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NEW YORK, March 23 U.S. President Donald Trump
and fellow Republicans in the House of Representatives have
proposed a healthcare law to kick off their promise to repeal
and replace Obamacare.
Following are some questions and answers about healthcare
spending and health insurance coverage in the United States as
Republicans try to throw out President Barack Obama's signature
piece of domestic policy, the 2010 Affordable Care Act.
Who is covered by what insurance?
The majority of America’s 323 million people are covered by
either government or private insurance. Less than half of U.S.
spending on healthcare is publicly financed, a contrast to the
72 percent average among member countries of the Organisation
for Economic Co-operation and Development. A core goal of
Obamacare was to cut into the numbers of uninsured and some 20
million people gained coverage under the law.
- 155 million people are covered by employer-based health
- 70 million people are in the publicly funded Medicaid
program for the poor, including 32 million children
- 56 million older or disabled people receive Medicare
- 15 million people are covered by military healthcare
- 12 million people buy individual insurance on the online
shopping exchanges created by Obamacare
- 9 million people purchase unsubsidized health insurance
- 6 million people are covered by the Indian Health Service,
student health plans and other sources
- About 28 million Americans remain uninsured
The figures are government estimates. They do not add up to
a total of 323 million because some people have more than one
type of coverage.
How much does the country spend?
Spending on healthcare in the United States is about $3.5
trillion a year, representing about 18 percent of U.S. gross
domestic product. Current U.S. government estimates are for that
spending to outpace economic growth and rise to 20 percent of
GDP by 2025. Healthcare spending has been rising faster than
inflation. The government estimated it to have risen 4.8 percent
in 2016 and that it will increase at an average rate of 5.6
percent through 2025.
What does America get for its money?
While U.S. healthcare spending as a percentage of GDP ranks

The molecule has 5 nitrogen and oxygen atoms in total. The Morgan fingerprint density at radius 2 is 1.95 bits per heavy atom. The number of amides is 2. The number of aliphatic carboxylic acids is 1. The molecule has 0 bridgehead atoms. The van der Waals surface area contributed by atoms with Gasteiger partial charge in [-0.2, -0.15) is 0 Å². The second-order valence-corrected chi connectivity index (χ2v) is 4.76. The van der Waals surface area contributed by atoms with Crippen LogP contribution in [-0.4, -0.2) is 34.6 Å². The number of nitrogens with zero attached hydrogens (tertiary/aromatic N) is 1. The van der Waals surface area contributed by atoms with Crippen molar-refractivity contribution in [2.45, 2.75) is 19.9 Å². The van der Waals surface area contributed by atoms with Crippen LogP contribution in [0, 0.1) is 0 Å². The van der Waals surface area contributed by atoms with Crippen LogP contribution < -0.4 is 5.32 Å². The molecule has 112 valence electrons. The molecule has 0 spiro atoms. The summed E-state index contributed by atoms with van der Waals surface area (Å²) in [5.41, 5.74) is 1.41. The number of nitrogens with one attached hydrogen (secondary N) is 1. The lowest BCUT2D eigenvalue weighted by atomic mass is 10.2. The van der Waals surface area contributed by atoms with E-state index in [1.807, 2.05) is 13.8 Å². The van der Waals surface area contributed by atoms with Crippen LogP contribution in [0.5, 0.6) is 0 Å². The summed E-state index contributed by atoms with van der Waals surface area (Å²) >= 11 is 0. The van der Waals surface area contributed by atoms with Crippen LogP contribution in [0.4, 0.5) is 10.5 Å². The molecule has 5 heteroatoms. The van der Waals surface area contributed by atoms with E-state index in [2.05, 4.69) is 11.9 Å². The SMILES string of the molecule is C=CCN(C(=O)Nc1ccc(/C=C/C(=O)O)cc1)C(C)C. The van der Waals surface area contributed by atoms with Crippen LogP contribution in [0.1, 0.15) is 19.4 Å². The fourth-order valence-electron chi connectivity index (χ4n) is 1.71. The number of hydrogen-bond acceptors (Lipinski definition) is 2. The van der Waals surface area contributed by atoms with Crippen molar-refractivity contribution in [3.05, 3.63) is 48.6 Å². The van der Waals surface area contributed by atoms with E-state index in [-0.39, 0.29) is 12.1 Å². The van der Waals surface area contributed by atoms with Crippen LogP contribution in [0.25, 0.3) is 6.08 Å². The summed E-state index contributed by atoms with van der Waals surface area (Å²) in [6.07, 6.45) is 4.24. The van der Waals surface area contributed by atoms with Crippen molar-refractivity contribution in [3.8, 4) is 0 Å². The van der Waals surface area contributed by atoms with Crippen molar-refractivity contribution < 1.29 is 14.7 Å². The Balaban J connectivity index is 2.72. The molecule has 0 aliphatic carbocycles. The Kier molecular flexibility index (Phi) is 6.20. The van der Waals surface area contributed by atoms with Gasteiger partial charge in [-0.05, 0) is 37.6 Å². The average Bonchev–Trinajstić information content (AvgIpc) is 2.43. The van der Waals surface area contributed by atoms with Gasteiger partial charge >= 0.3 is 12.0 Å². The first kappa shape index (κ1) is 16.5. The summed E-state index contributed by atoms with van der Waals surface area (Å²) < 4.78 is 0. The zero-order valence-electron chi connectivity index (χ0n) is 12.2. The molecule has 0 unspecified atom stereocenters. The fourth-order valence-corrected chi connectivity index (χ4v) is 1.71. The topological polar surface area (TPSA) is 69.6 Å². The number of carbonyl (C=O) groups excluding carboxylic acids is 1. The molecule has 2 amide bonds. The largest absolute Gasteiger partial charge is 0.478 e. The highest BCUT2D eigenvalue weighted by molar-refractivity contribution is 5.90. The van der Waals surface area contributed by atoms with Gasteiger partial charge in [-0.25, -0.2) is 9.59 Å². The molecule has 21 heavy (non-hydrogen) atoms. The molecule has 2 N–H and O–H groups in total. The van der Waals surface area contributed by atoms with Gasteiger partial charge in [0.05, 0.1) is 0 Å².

higher than for any other OECD country, Americans’ life
expectancy is near the bottom in a ranking of other OECD
countries, behind countries such as France, Germany and Britain.
The country's obesity rate is the highest.
What was the impact of Obamacare?
As the Affordable Care Act was implemented over the past six
years, it made sweeping changes to the health insurance system
and implemented new taxes, so gutting the law will affect most
Americans at some point.
The law set a series of minimum standards. It introduced
free preventive care coverage, mandated most employers to offer
insurance and individuals to buy it, expanded the Medicaid
program to include people with higher incomes and created
income-based subsidies for individuals to draw them into buying
insurance. It prevented insurers from denying coverage to people
based on their health status and allowed young adults to stay on
their parents' health insurance policies.
What sectors are feeling the impact now?
Republicans will tackle repealing Obamacare in multiple
steps because while they control both chambers in Congress, they
do not have the 60 seats in the 100-seat Senate needed to simply
undo the law.
The first step focuses on insurance sold to individuals and
the Medicaid expansion, which could mean diminished payments to
hospitals and doctors who benefited from the 20 million people
covered by the ACA. They now face uncertain revenues and the
possibility of increased bad debt as they lose paying patients.
The impact on insurers is twofold: uncertainty over who will
buy insurance could lead to them mispricing insurance plans and
suffering financially as soon as this year. In the longer term,
the retrenchment is changing the outlook for the growth rate of
publicly backed healthcare.
Which publicly traded companies does this affect?
There are only a handful of publicly traded hospital
companies, and the biggest one, HCA Holdings Inc, is not
focused on states where Medicaid expanded, so it tends not to be
involved. Tenet Healthcare Corp and Community Health
Systems Inc are smaller hospital chains with high debt
loads and their shares do tend to be affected by news about
potential cuts to the numbers of Americans with publicly funded
The insurers that specialize in Medicaid and government
healthcare such as WellCare Health Plans, Molina
Healthcare Inc and Centene Corp are small but
tend to move on news that the Medicaid expansion may be repealed
and on proposed changes in how the federal government pays its
share of all Medicaid costs to the states. Anthem Inc is
one of the biggest insurers selling plans on the individual
exchanges and may see shares affected by news of rules that
could affect who enrolls in insurance.
Sources - Congressional Budget Office, U.S. Census Bureau,
Centers for Medicare and Medicaid Services
(Reporting by Caroline Humer; Editing by Frances Kerry and Bill